Caribbean Community (CARICOM) leaders on Wednesday welcomed the new chapter in diplomatic relations between the United States and Cuba with St. Vincent and the Grenadines Prime Minister Dr. Ralph Gonsalves describing the event as one “’of earth shattering proportions”.
President Barack Obama announced the re-establishment of diplomatic relations as well as an easing in economic and travel restrictions on Cuba, declaring an end to America’s “outdated approach” to the communist island in a historic shift that aims to bring an end to a half-century of Cold War enmity.
Obama and the Cuban leader, Raul Castro, made simultaneous announcements in their respective capitals announcing the moves to normalise the diplomatic relations that were broken after Fidel Castro established the first communist state in the Western hemisphere after leading an overthrow of the military dictatorship of Fulgencio Batista in 1959.
Washington imposed a trade and economic embargo on the island following the move by Castro and Caribbean governments joined several international countries in denouncing the move.
Obama said Washington will also open an embassy in Havana in the coming months and the moves on Wednesday were part of a deal that saw the release of American Alan Gross by Cuba and the release of three Cubans jailed in Florida for spying.
Obama hailed the move as the “most significant changes in US policy towards Cuba in 50 years”.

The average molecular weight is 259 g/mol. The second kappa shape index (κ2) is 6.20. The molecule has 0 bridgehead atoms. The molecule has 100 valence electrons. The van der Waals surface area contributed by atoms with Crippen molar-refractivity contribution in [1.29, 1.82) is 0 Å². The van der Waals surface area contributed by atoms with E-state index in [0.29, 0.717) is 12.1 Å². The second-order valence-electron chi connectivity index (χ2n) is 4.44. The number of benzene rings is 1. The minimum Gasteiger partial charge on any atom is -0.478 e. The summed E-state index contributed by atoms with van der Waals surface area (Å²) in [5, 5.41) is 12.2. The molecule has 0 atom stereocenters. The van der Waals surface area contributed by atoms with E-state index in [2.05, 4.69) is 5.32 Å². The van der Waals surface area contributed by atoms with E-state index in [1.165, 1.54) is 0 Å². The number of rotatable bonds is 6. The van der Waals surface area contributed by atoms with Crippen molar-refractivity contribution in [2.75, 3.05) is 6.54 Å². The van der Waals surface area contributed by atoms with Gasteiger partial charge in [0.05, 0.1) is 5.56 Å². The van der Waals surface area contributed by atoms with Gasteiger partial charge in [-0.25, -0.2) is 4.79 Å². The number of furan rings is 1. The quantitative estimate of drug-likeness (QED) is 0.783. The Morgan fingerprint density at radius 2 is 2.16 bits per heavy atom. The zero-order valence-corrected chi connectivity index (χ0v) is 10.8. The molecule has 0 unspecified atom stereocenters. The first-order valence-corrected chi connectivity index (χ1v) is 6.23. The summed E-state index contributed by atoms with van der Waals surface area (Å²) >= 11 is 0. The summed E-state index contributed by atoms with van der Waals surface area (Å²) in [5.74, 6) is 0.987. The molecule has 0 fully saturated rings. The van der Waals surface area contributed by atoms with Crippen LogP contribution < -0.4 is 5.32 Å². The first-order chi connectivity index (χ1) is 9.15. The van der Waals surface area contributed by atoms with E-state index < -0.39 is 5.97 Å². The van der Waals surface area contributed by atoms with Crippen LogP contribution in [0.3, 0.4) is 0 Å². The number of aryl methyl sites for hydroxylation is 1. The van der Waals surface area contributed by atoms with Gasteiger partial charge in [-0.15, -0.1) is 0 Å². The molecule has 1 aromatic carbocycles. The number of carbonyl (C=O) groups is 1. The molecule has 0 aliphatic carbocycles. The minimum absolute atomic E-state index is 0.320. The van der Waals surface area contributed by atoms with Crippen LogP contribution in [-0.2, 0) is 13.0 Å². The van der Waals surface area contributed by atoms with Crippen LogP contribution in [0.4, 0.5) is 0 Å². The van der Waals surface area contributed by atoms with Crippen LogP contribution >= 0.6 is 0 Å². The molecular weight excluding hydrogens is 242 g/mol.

Prime Minister Gonsalves, who over the years has developed close ties with both Venezuela and Cuba, said while there were still several issues still be to ironed out, “many of the things which President Obama has spoken about …are inside the CUBA-CARICOM communiqué of last week and the ALBA summit of Sunday”.
He said he had longed for the day when the fracturing of the Western hemisphere would be healed and that it appears that there is a dramatic commencement of that healing.
“This is a day of great rejoicing,” Gonsalves said, adding that he was now looking forward to the Summit of the Americas in Panama where both Cuba and the United States would be represented by their heads of state.
“It will be wonderful for us to be at the Summit of the Americas and it is almost too good to believe it is true to see the President of the United States and the President of Cuba sitting down in the hemispheric family like that … it is a day in which I look forward to and I hope the good Lord keeps me to see that situation,” Gonsalves told Parliament on Wednesday.
He sought an early adjournment of Parliament as he said Kingstown had to be kept abreast of the “event of earth shaking proportions”.Opposition Leader Arnhim Eustace said he too was looking forward to “a deepening of that relationship”.
St. Kitts-Nevis Prime Minister, Dr. Denzil Douglas, also welcomed the announcement of improved relations between Cuba and the United States saying Basseterre joined with governments the world over in long asserting “that the half-century old policy of the United States toward Cuba advanced the interests of neither the United States nor those of the Cuban people.